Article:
What a difference a year makes

IMG_3210Confession: I’m not above inventing excuses to sneak some ECM art into this space.

I found myself bumping into a slew of significant anniversaries lately.  Both my parents had late November birthdays, and one or the other always seemed to coincide with Thanksgiving.  My dad would have been 92 last week, and my mom would have turned 86.  My younger sister, were she alive, would have celebrated her 50th birthday  just a few weeks earlier.  Her birth (or, rather, the news of it) is one of the earliest  memories I have, and is the one that I’m sure is mine alone, and not the product of someone’s retelling.  What I remember most about her arrival, before I got to go to the hospital and see her on that happy morning in 1963, was that my news was an excellent bit of fodder for Show and Tell.


It was hard to live where I live and not be aware of this anniversary, in November.

My little sister came into this world just a few weeks before JFK’s departure, providing a little bundle of joy, at our house anyway, to offset the gaping hole in the national psyche. I’ll always remember that fateful day, with its unfathomable news from Dallas, as the first time I ever saw a grown-ups, teachers, in tears.  I also remember the TV at our house being on for that whole odd week, while no one in my house seeming to notice that there was a five-year-old watching intently, checking for Caroline and John-John sightings.  The past month’s 50th anniversary media obsession brought those recollections to the fore, along with everything else that coincides with Thanksgiving in my memory bank.


The color of everything seemed to wash away in the past few weeks.

Add to my memories the fact that it’s dark in November.  Way too dark, way too soon, if you ask me.  Dark and dreary, and tending to colorlessness in the landscape, natural and otherwise.  We had a dark and gloomy week leading up to Thanksgiving, and have had a slew of cold, wet, gray days since.  Those blue sky days of August seemed like a fiction I’d invented.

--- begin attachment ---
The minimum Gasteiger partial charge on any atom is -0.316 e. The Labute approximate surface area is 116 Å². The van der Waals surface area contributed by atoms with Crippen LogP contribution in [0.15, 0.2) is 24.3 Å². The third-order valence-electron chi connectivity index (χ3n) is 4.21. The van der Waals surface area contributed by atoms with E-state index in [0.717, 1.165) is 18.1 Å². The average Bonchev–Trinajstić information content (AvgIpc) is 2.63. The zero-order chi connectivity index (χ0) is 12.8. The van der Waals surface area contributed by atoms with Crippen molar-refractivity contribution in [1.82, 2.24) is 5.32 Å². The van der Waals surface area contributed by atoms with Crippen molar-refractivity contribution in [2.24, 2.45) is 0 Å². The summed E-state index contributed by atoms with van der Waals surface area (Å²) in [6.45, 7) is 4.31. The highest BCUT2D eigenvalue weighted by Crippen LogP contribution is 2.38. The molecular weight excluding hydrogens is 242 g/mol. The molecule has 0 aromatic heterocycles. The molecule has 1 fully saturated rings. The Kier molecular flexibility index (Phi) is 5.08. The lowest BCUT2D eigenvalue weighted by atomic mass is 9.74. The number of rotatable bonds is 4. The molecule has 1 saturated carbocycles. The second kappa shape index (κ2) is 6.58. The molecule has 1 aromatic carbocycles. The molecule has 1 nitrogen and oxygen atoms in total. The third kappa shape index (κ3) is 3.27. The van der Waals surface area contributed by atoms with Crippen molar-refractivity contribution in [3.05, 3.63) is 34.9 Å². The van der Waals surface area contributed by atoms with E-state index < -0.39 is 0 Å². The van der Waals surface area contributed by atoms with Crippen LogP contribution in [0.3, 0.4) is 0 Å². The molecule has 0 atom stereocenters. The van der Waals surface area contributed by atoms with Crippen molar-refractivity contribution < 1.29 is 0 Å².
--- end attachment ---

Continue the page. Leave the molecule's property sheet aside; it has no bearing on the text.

Thanksgiving itself was a colorful affair at our house.

So yes, November has always been an emotional minefield for me, but this year most intently.  Because on top of everything else, it was twelve months ago when I went in for that annual mammogram, and fielded the follow-up phone call the next day, and all that came after that.

You, my dear readers, all know where this journey has taken me.  I’ve faced that diagnosis and come out the other side, treatment in the rear view mirror,  hair growing back nicely, thank you. All’s well that feels like it’s already ended well.

But unless you’ve been in my house and checked the calendar on the back of the kitchen door, you probably had no way of knowing that I’ve been anticipating this very day.  I’ve had a circle around Wednesday December 4th, for months. Today is the date when my annual mammogram has been looming as first check point that might tell me if I had anything to be worried about, going forward. And as such, it’s made me a little nutty, thinking that I might need to be worried.


Here’s the view from my dentist’s office.  Last November my downward spiral on the health front began, it seemed, when I broke a crown. That unfortunate event led to three fairly unpleasant dental visits.  Fast forward to this past week, when I cracked a tooth and found myself back in my dentist’s chair, begging for more Novocain.  It didn’t seem like a good omen.

* * * * *